40 Pages Posted: 30 Jun 2004
Date Written: December 2003
Researchers studying the asset allocation problem for long-term investors have employed different investor criterion functions. Some analyses have been based on maximization of expected utility. The most commonly used utilities are quadratic utility, which yields the ubiquitous mean-variance utility function underlying modern portfolio theory, and constant relative risk aversion (CRRA) power utility. Both utilities require an assumed value or measurement of a utility risk aversion parameter appropriate to a particular investor. But there are no scientifically validated procedures for accurately assessing an individual's risk aversion parameter, and some have suggested that all such procedures are doomed to failure.
Other analyses have been based on minimizing the probability of falling short of a particular investor's long-term goals or investable benchmark he/she would like to beat. The target shortfall probability approach may be easier to motivate and explain to investors, and obviates the need to assess a risk aversion parameter. But early criticisms from expected utility advocates cast doubt on the prescriptive usefulness of other criteria that depend on shortfall probabilities.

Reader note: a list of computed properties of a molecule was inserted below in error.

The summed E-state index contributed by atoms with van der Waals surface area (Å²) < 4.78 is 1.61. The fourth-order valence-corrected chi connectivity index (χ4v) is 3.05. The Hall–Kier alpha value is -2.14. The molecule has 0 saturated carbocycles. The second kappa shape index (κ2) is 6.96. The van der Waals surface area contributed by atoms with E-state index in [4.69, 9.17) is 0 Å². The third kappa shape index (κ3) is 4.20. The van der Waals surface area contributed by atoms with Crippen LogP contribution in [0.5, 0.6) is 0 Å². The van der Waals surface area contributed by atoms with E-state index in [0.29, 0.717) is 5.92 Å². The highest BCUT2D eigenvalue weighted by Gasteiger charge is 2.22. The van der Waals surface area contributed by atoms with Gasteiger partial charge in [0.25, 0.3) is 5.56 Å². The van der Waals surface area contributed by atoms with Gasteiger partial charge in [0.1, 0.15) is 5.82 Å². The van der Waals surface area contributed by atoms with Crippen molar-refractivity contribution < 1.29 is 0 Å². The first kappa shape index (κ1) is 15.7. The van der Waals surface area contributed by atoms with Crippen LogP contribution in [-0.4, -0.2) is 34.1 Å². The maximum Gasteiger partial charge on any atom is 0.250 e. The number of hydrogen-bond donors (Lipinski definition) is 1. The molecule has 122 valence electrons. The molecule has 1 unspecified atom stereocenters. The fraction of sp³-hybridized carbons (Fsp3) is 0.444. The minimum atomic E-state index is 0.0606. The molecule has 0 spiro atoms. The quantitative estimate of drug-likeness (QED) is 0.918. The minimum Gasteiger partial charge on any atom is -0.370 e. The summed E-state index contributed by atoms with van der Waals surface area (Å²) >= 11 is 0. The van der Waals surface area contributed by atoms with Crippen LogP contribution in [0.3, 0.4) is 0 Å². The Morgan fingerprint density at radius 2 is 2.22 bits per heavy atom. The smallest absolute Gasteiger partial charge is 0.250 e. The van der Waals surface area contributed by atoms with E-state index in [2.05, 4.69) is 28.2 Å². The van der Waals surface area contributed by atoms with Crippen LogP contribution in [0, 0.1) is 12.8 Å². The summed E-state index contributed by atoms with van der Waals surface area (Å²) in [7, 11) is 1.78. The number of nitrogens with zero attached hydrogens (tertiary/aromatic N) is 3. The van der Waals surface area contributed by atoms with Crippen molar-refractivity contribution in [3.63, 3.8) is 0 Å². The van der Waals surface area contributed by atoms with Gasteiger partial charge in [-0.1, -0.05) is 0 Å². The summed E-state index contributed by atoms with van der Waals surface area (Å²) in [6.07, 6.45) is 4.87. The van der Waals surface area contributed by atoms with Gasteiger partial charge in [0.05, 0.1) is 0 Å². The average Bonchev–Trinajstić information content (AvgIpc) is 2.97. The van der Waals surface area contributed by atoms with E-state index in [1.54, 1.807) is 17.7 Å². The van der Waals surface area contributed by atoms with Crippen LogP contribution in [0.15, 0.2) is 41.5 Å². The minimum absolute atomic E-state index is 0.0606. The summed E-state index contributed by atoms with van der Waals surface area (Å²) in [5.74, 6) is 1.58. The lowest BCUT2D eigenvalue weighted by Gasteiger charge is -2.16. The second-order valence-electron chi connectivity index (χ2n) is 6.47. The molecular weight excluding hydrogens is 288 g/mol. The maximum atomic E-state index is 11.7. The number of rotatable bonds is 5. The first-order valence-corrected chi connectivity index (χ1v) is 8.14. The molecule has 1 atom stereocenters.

I argue that conventional CRRA utility and shortfall probability analyses can be reconciled by simply eliminating the conventional assumption that the utility's risk aversion parameter is not ALSO determined by maximization of expected utility. The simplest asset allocation problem is used to illustrate this result. The results are quite sensible, and lead to a re-examination of expected utility advocates' arguments for the conventional use of expected utility and against the minimization of target shortfall probability. Neither the former nor the latter are as important as expected utility advocates believe.
Keywords: Portfolio choice, shortfall risk, large deviations
JEL Classification: G11, D81, C44
Suggested Citation: Suggested Citation
Stutzer, Michael J., Asset Allocation Advice: Reconciling Expected Utility with Shortfall Risk (December 2003). Available at SSRN: https://ssrn.com/abstract=477542 or http://dx.doi.org/10.2139/ssrn.477542